If you’re interested in more, there’s now an interview of Ericsson’s CTO Ulf Edwaldsson that was captured during the event.
All in all, lots of food for thought for me and our upcoming #iot certification event on June 16th at the London Zoo!
I was invited to attend CES by the nice people at Here so I thought I’d write a little blogpost about what they are up to and what I thought.
First a little bit about them. here is a mapping company which is mostly owned by German automotive companies (Audi, BMW, Daimler) and recently sold a 10% stake to Navinfo, Tencent and GIC Private Limited and 15% to Intel. So it’s a company in transition in terms of its interest in the mapping space. It is clearly starting to invest in finding out exactly how maps and #iot can interact.
We (including Sayan who co-founded the Bangalore #iot meetup) were shown around 3-4 exhibits in their lovely 2 storey exhibit space right outside the Las Vegas Convention halls (so less crowded thank god).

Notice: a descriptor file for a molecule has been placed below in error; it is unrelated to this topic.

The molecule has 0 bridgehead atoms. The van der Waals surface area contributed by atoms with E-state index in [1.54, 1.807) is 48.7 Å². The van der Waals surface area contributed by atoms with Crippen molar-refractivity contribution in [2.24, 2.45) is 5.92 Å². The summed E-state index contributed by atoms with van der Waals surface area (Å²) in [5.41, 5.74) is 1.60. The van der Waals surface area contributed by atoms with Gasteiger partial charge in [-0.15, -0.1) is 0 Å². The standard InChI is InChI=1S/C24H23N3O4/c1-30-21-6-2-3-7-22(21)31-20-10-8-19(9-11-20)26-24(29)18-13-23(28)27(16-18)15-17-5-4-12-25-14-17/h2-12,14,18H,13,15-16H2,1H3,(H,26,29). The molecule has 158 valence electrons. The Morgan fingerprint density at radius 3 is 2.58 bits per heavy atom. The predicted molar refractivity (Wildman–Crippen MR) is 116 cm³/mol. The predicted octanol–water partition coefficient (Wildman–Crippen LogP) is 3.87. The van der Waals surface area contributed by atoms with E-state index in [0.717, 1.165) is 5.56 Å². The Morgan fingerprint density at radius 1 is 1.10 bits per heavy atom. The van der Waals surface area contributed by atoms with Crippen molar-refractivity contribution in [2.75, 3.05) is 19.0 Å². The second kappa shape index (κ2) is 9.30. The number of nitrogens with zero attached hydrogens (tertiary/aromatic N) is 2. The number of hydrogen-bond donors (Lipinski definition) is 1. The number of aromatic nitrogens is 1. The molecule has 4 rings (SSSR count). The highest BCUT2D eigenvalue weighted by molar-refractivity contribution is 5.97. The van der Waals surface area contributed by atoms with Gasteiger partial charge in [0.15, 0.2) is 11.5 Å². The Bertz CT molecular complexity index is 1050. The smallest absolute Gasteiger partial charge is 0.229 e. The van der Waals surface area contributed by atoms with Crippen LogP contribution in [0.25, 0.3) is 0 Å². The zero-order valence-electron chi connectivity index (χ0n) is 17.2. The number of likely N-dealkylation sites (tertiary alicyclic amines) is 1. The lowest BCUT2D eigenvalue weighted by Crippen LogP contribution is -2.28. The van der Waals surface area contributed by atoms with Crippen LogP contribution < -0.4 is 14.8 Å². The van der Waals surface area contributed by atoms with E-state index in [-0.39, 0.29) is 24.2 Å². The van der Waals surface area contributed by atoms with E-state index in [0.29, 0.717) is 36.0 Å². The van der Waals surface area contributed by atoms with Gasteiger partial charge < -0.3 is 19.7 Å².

The first exhibit reminded me of a Microsoft Surface or Reachable demo as it was using little units on top of a table-sized map to play with the different ‘city KPIs’ (which strangely included population level) and see how it may affect urban design decisions, upgrades in the system and general transportation decisions for city stakeholders. The data fuelling the maps was real time data that had been captured the year before and it was fun to see the extrapolated movements of the city. These changes were based on a report with projections from the city of Berlin. I think as a visualisation tool this is pretty nifty especially for city stakeholders, I can imagine them wanting to order one of these tables, but as a malleable piece of data gathering I suspect unless a city has a CTO, they won’t know how to feed this map with the right data. Population for eg. isn’t strictly predictable and may point to actions that have nothing to do with transport. The city may need to think about alternative transportation needs as older citizens lose their driving licenses in their 70s and hospitals start to engage with various ways of delivering services at home. Would the map highlight or help map this need? I’m not sure. Perhaps there is a demo version Here will invest in, some kind of SimCity way of looking at transportation as part of a broader ecosystem within the city. Showing the difference between bike, bus, delivery van and waste collection would be terrific and right now there’s no way to ‘feed’ that in unless the data is coming from a partner. That said Here is developing a developer platform which will be launched later today, so worth seeing who starts to play with what they have built.